The second big shift is thinking about how the data gets used, rather than just assuming that all data has equal value. This leads to a more formal risk analysis process and a more granular approach for each dataset.
Proposing Solutions for the Zero Trust Environment
By describing all these differences, IT pros can hopefully convince decision makers that modern cybersecurity requires a new way of thinking. If the old mindset was based on a secure perimeter, the new mindset is based on zero trust. Once management understands the problem, it is time to follow up with solutions.
The New Approach
First, IT pros should emphasize that there is a three-pronged approach to security. There are still technology tools being used, with the toolbox expanding beyond firewall/AV to include things like data loss prevention (DLP), identity access and management (IAM) and security information and event monitoring (SIEM).
Beyond the technology, companies should build process in areas like risk analysis and compliance management. Finally, they should focus on education that will improve security awareness for the entire workforce.
The Right People
The second part of a solution is to build the right team. With security becoming so complex, few organizations can afford to bring in experts in every area. Instead, companies will focus on a security operations center (SOC) with the most critical resources, then leverage outside firms for additional security expertise.
The Right Metrics
The last major piece of a security strategy is building metrics to track status. In the old days, success with cybersecurity was binary: companies either experienced a breach or they didn’t (or at least they didn’t think so).
As the level of investment increases, executives will want to better understand what they are getting in return. Security professionals should build a standard set of metrics for demonstrating progress, such as the number of systems with up-to-date patching or the amount of network traffic flagged as suspicious.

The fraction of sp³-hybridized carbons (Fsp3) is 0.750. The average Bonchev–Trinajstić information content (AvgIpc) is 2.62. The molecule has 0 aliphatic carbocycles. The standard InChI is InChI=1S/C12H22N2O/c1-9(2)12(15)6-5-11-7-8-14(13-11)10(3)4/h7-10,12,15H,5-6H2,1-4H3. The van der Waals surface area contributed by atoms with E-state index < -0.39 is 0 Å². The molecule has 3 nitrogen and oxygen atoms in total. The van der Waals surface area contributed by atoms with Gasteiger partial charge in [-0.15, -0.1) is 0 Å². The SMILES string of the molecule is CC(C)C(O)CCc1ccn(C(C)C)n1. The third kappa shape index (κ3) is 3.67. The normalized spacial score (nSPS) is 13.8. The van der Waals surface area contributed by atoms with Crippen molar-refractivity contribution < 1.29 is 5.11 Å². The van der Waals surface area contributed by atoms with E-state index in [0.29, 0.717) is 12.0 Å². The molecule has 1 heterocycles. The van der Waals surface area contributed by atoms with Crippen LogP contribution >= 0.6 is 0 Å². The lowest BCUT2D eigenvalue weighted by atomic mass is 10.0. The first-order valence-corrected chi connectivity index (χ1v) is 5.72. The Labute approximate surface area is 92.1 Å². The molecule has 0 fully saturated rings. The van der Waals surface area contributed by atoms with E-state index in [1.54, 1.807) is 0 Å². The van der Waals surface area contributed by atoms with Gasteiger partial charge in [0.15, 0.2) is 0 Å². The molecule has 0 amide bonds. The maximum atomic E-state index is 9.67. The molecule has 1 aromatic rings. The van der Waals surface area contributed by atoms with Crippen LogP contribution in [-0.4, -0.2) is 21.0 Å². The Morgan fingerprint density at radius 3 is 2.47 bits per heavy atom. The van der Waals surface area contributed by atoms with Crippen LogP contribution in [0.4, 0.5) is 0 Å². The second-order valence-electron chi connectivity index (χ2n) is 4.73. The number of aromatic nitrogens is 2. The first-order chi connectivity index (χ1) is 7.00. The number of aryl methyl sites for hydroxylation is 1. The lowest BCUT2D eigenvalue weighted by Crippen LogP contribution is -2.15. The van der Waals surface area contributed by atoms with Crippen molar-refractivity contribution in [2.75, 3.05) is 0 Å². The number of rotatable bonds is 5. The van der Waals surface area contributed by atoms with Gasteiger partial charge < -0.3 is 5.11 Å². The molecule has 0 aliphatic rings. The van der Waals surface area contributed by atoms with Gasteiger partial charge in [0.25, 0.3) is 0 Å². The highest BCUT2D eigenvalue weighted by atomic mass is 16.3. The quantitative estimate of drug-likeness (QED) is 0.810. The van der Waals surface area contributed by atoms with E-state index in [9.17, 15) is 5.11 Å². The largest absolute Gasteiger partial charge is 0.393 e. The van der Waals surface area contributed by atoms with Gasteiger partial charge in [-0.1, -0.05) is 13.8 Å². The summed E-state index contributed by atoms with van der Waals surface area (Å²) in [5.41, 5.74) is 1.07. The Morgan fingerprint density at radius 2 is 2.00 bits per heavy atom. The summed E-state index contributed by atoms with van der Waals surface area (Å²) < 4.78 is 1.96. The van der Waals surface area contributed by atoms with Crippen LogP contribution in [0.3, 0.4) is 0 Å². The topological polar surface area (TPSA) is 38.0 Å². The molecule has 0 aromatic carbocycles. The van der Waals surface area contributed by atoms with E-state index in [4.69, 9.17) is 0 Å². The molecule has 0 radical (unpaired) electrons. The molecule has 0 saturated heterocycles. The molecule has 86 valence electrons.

The security landscape is very different than it was 10 years ago, and it is always changing. IT pros have an opportunity to drive the security discussions within their organization, and staying up to speed on the latest trends will help with that mission.
How CompTIA Certifications Keep You Up to Date
CompTIA cybersecurity certifications help you stay on top of the latest cybersecurity threats and how to combat them. With updates every three years, you can be certain that by getting a CompTIA cybersecurity certification, you’re validating the skills needed in today’s cybersecurity environment.
The CompTIA Cybersecurity Career Pathway has four certifications geared toward IT pros with different levels of experience:
- CompTIA Security+ is designed for those with two years of IT administration experience with a security focus.
- CompTIA Cybersecurity Analyst (CySA+) covers defensive cybersecurity skills and is designed for those with at least 4 years of hands-on information security or related experience.
- CompTIA PenTest+ covers offensive cybersecurity skills and is designed for those with at least 3-4 years of hands-on information security or related experience.
- CompTIA Advanced Security Practitioner (CASP+) is designed for those with at least 10 years of IT administration experience and at least 5 years of hands-on technical security experience.
Whether you’re just getting into cybersecurity or at the top of your game, CompTIA certifications help you keep your knowledge and skills up to date.
Download the exam objectives for CompTIA certifications for free to see what’s covered and start studying.